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Domingo German suffers 1st loss in 8 starts as Yankees kick off road trip on wrong foot


OAKLAND — With the Yankees on the road for much of the rest of the season, it may be a good time for Domingo German to take a break. The Yankees’ de facto ace suffered his first loss in eight starts Tuesday night as the A’s chased him in the sixth inning of the Yankees’ 6-2 loss at Oakland Coliseum.

The Yankees (83-44) are beginning a nine-game road trip that starts with two potential playoff opponents, heading to Los Angeles to face the Dodgers after three games with the A’s (72-53).

The Yankees did see a good sign for October in the loss, however. Aaron Judge snapped a 51 at-bat home run drought. He pulled a 467-foot solo shot into left field for his first home run since August 4. The Yankees scored both their runs on homers. Gary Sanchez had handed German a 1-0 lead with his 28th homer of the season in the first.

Otherwise, the Yankees were unable to shake Homer Bailey, who the A’s acquired last month to bulk up their postseason rotation. The Yankees managed 10 hits Tuesday, but went 0-for-5 with runners in scoring position.

With starting pitching their biggest worry going into the playoffs Tuesday wasn’t exactly reassuring for the Bombers.

It was another bump in the road for German, who is going to get time off at some point over the remainder of the season.

Domingo German lost his first game in eight starts Tuesday night against Oakland. (Lachlan Cunningham/Getty Images)

The right-hander, who was pitching on an extra day’s rest, allowed six runs, five earned, on eight hits over 5.1 innings pitched. He walked two and struck out seven. German’s road splits are a little distorted with his start in Kansas City (trying to pitch through a hip flexor strain), but they are worth thinking about for the postseason. He now has a 5.79 ERA on the road, compared to 2.24 at Yankee Stadium. He has allowed nine home runs in 56.1 innings pitched in the Bronx, compared to 18 in 65.1 on the road.

He gave up two home runs, back-to-back first-inning bombs to Matt Olson, a two-run shot, followed by Mark Canha.

“I felt good out there. First inning was a tough inning, but then I was able to battle through the other innings,” German said through team interpreter Marlon Abreu. “This is part of the game. Some days, you are going to have a bad day. As a pitcher, you have to understand it will happen. The important thing for me, is that I feel good. I have to focus and come back strong for the next one.”

Yankees manager Aaron Boone said the next one will be Sunday night in Los Angeles, but the rest of his starts down the stretch are up in the air right now.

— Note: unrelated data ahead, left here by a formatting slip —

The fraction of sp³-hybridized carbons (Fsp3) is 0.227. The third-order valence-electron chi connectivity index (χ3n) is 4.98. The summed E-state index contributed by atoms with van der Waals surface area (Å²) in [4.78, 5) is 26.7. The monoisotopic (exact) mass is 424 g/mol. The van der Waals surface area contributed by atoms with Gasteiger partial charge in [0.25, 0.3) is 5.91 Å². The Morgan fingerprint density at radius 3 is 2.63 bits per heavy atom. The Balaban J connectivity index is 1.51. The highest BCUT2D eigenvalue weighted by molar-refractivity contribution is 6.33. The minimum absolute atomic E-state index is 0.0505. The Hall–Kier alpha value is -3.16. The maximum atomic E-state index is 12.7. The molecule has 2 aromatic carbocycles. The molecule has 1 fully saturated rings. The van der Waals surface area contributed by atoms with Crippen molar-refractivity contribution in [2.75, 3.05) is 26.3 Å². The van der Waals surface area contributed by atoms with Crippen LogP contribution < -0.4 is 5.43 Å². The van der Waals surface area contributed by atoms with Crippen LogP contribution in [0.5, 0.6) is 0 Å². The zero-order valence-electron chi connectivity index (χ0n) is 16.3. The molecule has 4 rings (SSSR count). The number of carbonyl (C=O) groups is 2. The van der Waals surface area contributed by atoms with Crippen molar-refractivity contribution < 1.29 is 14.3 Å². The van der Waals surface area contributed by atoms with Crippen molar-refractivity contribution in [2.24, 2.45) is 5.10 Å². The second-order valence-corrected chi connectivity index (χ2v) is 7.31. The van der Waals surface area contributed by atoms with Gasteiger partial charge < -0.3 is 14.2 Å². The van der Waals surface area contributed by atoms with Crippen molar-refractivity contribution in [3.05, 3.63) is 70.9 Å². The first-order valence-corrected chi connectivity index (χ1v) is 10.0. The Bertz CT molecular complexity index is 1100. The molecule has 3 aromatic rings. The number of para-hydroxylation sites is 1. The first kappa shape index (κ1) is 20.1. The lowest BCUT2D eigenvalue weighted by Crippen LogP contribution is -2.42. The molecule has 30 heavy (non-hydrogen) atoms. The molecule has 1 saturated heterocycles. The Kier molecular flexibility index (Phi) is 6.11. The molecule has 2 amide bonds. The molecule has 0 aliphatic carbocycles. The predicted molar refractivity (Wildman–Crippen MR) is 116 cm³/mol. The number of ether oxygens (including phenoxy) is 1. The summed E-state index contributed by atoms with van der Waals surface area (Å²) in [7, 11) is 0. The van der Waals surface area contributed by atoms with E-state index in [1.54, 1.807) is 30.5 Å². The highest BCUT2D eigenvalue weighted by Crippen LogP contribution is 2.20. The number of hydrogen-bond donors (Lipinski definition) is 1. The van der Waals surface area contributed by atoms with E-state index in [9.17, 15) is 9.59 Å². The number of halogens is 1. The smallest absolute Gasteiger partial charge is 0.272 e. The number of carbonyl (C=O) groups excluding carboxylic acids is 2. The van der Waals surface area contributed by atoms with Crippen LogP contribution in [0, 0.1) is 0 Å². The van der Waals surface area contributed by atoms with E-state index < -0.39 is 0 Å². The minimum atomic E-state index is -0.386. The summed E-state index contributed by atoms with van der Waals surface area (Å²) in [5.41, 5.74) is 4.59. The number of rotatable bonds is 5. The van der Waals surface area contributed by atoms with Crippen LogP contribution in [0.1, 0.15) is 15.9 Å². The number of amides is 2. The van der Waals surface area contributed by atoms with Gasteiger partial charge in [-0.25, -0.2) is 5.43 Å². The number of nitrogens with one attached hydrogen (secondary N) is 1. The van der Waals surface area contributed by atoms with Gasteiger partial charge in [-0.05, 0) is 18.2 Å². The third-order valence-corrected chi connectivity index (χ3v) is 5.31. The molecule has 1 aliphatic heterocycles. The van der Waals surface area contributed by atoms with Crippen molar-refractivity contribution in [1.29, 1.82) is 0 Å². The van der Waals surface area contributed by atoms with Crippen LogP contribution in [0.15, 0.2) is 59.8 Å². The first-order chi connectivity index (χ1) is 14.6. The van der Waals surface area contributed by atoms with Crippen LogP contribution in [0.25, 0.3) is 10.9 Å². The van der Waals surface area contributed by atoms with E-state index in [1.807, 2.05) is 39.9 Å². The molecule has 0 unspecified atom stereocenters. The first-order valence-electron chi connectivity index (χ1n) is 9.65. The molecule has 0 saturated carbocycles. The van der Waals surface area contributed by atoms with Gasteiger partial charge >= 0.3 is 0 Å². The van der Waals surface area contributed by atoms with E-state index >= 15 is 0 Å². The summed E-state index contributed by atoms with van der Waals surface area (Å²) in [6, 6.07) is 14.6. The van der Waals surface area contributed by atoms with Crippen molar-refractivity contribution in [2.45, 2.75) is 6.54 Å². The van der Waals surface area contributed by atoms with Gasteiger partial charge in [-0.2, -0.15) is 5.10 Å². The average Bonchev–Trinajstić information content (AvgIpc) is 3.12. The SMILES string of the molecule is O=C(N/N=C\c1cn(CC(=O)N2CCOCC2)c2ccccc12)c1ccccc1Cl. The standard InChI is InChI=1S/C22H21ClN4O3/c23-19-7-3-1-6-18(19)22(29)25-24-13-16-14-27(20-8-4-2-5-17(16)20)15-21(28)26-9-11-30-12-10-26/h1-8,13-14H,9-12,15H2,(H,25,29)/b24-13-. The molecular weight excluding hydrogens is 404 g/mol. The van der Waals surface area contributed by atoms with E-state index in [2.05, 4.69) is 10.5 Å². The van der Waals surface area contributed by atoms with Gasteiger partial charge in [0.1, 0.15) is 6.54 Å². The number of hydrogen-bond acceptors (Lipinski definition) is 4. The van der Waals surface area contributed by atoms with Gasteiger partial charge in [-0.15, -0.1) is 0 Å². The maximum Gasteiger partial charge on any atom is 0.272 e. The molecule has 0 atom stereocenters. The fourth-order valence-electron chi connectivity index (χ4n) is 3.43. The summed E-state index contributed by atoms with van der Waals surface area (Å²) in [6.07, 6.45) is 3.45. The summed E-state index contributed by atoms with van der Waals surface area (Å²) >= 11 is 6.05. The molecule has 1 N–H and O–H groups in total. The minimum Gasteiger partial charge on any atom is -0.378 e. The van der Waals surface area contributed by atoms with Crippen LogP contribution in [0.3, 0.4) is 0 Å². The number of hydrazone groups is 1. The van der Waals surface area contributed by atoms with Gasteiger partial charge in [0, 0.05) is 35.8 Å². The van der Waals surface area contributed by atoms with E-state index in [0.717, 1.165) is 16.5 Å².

This is uncharted territory for German (16-3). With the 5.1 innings pitched on Tuesday, he has thrown 121.1 in the majors and four in the minors for 125.1 this season.

The 27-year-old has never pitched more than 124.1 innings as a professional and that was back before he had 2015 Tommy John surgery.

So, the Yankees know they have to meter his workload the rest of the year.

“There may be a time where we skip him a turn in September, it could be where we shorten a couple of those outings,” Yankees manager Aaron Boone said before Tuesday’s game. “Nothing is concrete, but those are things, we’ll talk through each and every time.”

That becomes easier if and when the Yankees get Luis Severino back next month. The injured ace, who has been out all season with shoulder and lat injuries, is nearing a minor-league rehab assignment, but is still weeks away.

“It depends as we get guys back hopefully, then we can alter some plans here a little bit. Obviously today he’s going on the seventh day, a couple extra days. We’ll just try to be very mindful of watching and how he’s responding and bouncing back. Physically right now, he’s in a really good place. He’s doing really well with his routine, within the rotation, I think he’s thriving in that,” Boone said. “But it’s something we’ll watch and I am sure at some point, especially hopefully as we get a couple of guys back and in September comes upon us, we’ll probably alter some things a little bit.”

Meanwhile, the Yankees have to figure out a way to protect German that still allows him to be sharp when October comes. Like all pitchers, he’s a creature of habit, built around the five-day cycle of a starter.

“It’s something we’re trying to be mindful of because we feel even physically, he’s really thrived in this. We feel like he is really strong at this point of the season. Gotta be mindful of that, but you’ve got to take a look at the big picture,” Boone said. “Certainly, we’re mindful of that; of how much we value the routine he is in.”